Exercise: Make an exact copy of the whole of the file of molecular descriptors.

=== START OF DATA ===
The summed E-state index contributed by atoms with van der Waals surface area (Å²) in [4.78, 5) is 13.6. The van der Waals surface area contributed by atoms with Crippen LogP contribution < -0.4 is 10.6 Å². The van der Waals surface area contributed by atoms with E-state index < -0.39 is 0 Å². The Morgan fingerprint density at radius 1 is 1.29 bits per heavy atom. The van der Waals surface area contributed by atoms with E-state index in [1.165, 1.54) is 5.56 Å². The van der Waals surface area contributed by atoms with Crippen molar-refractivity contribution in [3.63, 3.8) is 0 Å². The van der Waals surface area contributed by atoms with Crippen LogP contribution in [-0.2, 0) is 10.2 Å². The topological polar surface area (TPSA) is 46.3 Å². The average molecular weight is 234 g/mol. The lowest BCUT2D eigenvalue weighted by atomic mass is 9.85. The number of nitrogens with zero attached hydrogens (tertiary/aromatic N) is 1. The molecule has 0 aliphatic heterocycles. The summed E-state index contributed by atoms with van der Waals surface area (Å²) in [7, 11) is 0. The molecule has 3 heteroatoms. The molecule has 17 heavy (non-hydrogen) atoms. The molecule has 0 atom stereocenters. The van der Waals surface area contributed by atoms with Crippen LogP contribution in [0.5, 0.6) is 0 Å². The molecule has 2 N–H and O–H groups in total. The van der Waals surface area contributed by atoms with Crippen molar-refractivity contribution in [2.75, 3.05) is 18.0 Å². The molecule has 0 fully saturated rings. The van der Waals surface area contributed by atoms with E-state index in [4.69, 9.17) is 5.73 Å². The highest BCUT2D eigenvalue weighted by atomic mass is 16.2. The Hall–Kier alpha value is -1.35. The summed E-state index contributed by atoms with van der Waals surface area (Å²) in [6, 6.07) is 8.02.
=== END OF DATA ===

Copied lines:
The summed E-state index contributed by atoms with van der Waals surface area (Å²) in [4.78, 5) is 13.6. The van der Waals surface area contributed by atoms with Crippen LogP contribution < -0.4 is 10.6 Å². The van der Waals surface area contributed by atoms with E-state index < -0.39 is 0 Å². The Morgan fingerprint density at radius 1 is 1.29 bits per heavy atom. The van der Waals surface area contributed by atoms with E-state index in [1.165, 1.54) is 5.56 Å². The van der Waals surface area contributed by atoms with Crippen molar-refractivity contribution in [3.63, 3.8) is 0 Å². The van der Waals surface area contributed by atoms with Crippen LogP contribution in [-0.2, 0) is 10.2 Å². The topological polar surface area (TPSA) is 46.3 Å². The average molecular weight is 234 g/mol. The lowest BCUT2D eigenvalue weighted by atomic mass is 9.85. The number of nitrogens with zero attached hydrogens (tertiary/aromatic N) is 1. The molecule has 0 aliphatic heterocycles. The summed E-state index contributed by atoms with van der Waals surface area (Å²) in [7, 11) is 0. The molecule has 3 heteroatoms. The molecule has 17 heavy (non-hydrogen) atoms. The molecule has 0 atom stereocenters. The van der Waals surface area contributed by atoms with Crippen LogP contribution in [0.5, 0.6) is 0 Å². The molecule has 2 N–H and O–H groups in total. The van der Waals surface area contributed by atoms with Crippen molar-refractivity contribution in [2.75, 3.05) is 18.0 Å². The molecule has 0 fully saturated rings. The van der Waals surface area contributed by atoms with E-state index in [4.69, 9.17) is 5.73 Å². The highest BCUT2D eigenvalue weighted by atomic mass is 16.2. The Hall–Kier alpha value is -1.35. The summed E-state index contributed by atoms with van der Waals surface area (Å²) in [6, 6.07) is 8.02.